Krieger JN, Kronmal RA, Coxon V, Wortley P, THompson L,
Dietary and behavioral risk factors for urolithiasis:
potential implications for prevention
Am J Kidney Dis
(Aug) 28:195-201 1996
Much data exist suggesting that diet is an important risk factor for
stone formation (1). More affluent members of industrialized
societies consume diets containing greater amounts of animal protein
and purines are at increased risk, as are those who ingest greater
amounts of sodium and oxalates (2). Fluid intake appears to be an
important determinant of stone risk, perhaps explaining the increased
incidence of stone formation in "stone belts" like the southern
United States and the Middle East (1). Controlled trials in which
these variables are manipulated prospectively though have very rarely
been done. We rely therefore on retrospective data to study risk
factors for nephrolithiasis.
The authors of the current study have proceeded in this tradition by
performing a prospective case-control study of risk factors for stone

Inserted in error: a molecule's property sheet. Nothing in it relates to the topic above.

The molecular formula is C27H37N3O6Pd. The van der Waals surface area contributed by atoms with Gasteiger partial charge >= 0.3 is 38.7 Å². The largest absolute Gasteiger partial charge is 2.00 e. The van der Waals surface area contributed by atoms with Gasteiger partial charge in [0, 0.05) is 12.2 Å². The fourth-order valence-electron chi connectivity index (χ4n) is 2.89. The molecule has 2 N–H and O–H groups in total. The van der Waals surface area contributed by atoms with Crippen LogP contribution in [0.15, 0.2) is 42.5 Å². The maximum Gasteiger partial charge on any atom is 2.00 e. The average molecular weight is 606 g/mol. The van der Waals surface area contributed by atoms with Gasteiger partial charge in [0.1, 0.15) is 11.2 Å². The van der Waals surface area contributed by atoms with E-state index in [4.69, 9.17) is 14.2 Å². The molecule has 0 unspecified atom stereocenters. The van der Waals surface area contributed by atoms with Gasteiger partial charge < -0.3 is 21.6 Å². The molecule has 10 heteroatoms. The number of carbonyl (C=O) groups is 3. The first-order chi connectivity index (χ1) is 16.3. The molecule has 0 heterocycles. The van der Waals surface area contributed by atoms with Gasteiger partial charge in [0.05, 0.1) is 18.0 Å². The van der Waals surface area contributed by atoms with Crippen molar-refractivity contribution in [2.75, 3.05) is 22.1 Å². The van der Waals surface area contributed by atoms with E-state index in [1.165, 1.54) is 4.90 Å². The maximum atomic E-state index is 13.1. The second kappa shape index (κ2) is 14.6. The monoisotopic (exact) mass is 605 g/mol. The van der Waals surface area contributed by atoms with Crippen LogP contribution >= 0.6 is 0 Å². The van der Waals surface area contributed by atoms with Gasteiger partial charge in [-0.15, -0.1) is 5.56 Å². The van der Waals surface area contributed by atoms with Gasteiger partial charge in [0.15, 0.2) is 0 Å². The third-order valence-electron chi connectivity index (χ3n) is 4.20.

formation in a large managed care organization in Seattle. They
legitimately claim that their data have special merit since they
arise from a "primary care" setting and not the usual referred
population seen in stone centers. The cases were all men between 25
and 55 experiencing their first episode of stone formation. The
self-contained nature of managed care organizations makes it credible
that case-finding was complete. Patients with previous episodes of
stones were excluded. Controls, men matched for age, without history
of stone formation, were difficult to obtain, and the authors are
forthcoming about this problem. In the end they had 240 cases and 392
controls (only 22% of those eligible). They then performed telephone
interviews collecting demographic variables, and dietary and
medication variables possibly related to stone formation.
Reduced risk for stone disease was associated with postsecondary
education, low-fat or weight loss diet, and antacid use. Beer
drinking was protective, associated with a relative risk for stones
of 0.44, with greater amounts of beer ingested not giving further
protection. Other drinks (coffee, tea or soda) were not associated
with altered risk. Logistic regression confirmed low-fat or weight
reduction diet, beer drinking and antacid use as being protective.
African-American ethnicity, postsecondary education, and a warm work
place were also protective. A positive family history of stones and
diuretic use both conferred a doubling of risk for stones. These